The United States cannot work just with its allies and friends to defeat terrorists. U.S. cooperation with Jordan and Israel, with European allies, and with Commonwealth friends are second nature in this CT campaign. But fighting terrorism is also about forcing tough choices. Does the United States work with regimes that violate American values or act with ulterior motives? Egypt’s General Sisi, for example, is an effective CT partner, but his crackdown on those he considers extremists may reinforce underlying causes of militancy. We could not have destroyed the core of al-Qa`ida without the close and troubled partnership with Pakistan. The United States wants the fundamental human right of democracy, but ethnic, religious, and tribal divides in these countries has resulted in electoral processes that are violent and destabilizing. Over time, in countries from Libya to Yemen, the United States may face the choice Washington encountered in Egypt: encourage the end of strongman leadership and hasten the rise of extremists in the resulting chaos, or quietly accept the kind of autocrats who sparked such unrest in the first place.
Western leaders, particularly those in the United States, endlessly debate how to combat violent extremism in the virtual space. The Islamic State is failing, but largely because it has lost safe haven and not because the West won the virtual war. We need to ask ourselves three serious questions. First, does it matter? Too often we assume that the Islamic State’s dominance in social media makes it stronger, more enduring. Maybe so, but perhaps not as much as we think. Second, how much effort do we spend on a more effective counter-messaging effort? And third, what role does government play? The United States overrates the war of ideas and the centrality of the United States in waging and winning the propaganda war. When terrorists lose territory, their message loses traction because potential followers do not have a geographic location to which they can migrate. As the Islamic State loses on the battlefield, its media and propaganda efforts decline. Even if it did have a role in this decline, the United States does not have much of a competing vision to offer a group of extremists who believe that they have been ordained by God to oppose the West.
Using rehabilitation to turn potential terrorists away from extremism has more potential than analysts have allowed, especially because many youth are falling under the sway of extremists without fully understanding the ideology they claim to accept. In Saudi Arabia, Denmark, and elsewhere, long prison sentences are not the only tool used to deal with offenders—not so in the United States. A terrorism-related offense here promises a lengthy jail term and minimal exposure to rehabilitation programs. Programs to work with radicalized youth can actually help. There is a tendency in the United States to too quickly categorize them as fundamentally different than youth who might join a gang or a cult. They are not. While the early members of al-Qa`ida, captured in the first years after 9/11, were ideologically committed to an Islamist revolution, the youth joining the Islamic State today, including many of the thousands who streamed into Syria, have little understanding of, or commitment to, the ideology for which they are signing up. That means that experts in Islam can challenge them in controlled environments, such as rehabilitation programs.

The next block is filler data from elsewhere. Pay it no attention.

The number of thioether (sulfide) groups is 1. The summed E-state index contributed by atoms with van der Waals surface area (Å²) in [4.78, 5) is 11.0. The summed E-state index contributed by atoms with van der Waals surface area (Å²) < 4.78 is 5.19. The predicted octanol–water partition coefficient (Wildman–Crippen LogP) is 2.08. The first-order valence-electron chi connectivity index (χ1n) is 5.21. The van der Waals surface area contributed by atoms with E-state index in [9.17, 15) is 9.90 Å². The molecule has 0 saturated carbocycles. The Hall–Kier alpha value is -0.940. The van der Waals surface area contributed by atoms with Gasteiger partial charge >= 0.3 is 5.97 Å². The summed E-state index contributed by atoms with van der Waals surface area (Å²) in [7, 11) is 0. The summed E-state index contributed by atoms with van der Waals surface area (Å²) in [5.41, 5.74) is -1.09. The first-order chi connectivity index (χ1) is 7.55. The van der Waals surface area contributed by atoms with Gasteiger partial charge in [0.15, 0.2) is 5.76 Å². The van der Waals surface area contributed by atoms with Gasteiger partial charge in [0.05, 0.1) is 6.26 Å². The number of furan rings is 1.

Labels and Tone
After an attack, partisan battles quickly emerge. The expected “Was it terrorism or not?” probe has far less to do with sensible responses and more to do with partisan traps. These labels do not matter much to counterterrorism professionals. Terrorism holds a special place in the American psyche: we cannot always explain why it happens and we may never understand it, but if you call something “terrorism,” it leaps onto the front page. Concerns and commentary tends toward overreacting to individual attacks and pointing fingers rather than improving our posture to respond to future attacks. Regardless of whether politicians can or want to draw distinctions between what scares Americans and what threatens Americans, practitioners should. Threats of bans on Muslims, bogus debates about sharia law in America, and relentless focus on violent crime in the name of Islam without reference to the vastly more devastating violent crime resulting from gangs and drugs in America are all indications of a society that cannot get beyond political points and emotional anger to focus on the question of how Islamic extremism truly ranks as a threat to the nation.
The numbers of Western youth who have traveled to Syria to join the Islamic State dwarfs previous waves of volunteers for al-Qa`ida or al-Shabaab, but warnings about a long-term ripple effect of attacks in the United States are exaggerated. Yes, we must keep track of this group of potential terrorists, but compared to many other countries, from Jordan and Tunisia to France, Belgium, and the U.K., the United States has a manageable task. Some returnees may plot and execute attacks, but the relatively modest impact of immigrants and returning fighters in the United States today suggests that the level of violence from these groups will result in episodic tragedies, not national security catastrophes.
Mission Definition and Clarity
Confusion between counterinsurgency and counterterrorism obscures the debate about whether and how the United States should intervene. The Islamic State, al-Shabaab, and Boko Haram all threaten governments in their respective areas of operation. Only a small sliver of these groups, though, is dedicated to trying to plan and stage attacks overseas. When the United States talks about defeating the Islamic State, debates about intervention are fuzzy. Are we targeting elements that threaten American cities? Or helping foreign partners defeat elements that threaten foreign cities? The first is and should be an American-led effort. The second is and should be, after the lessons from major American interventions in Afghanistan and Iraq, a foreign-led effort, supported by the United States’ military, diplomats, and intelligence officers.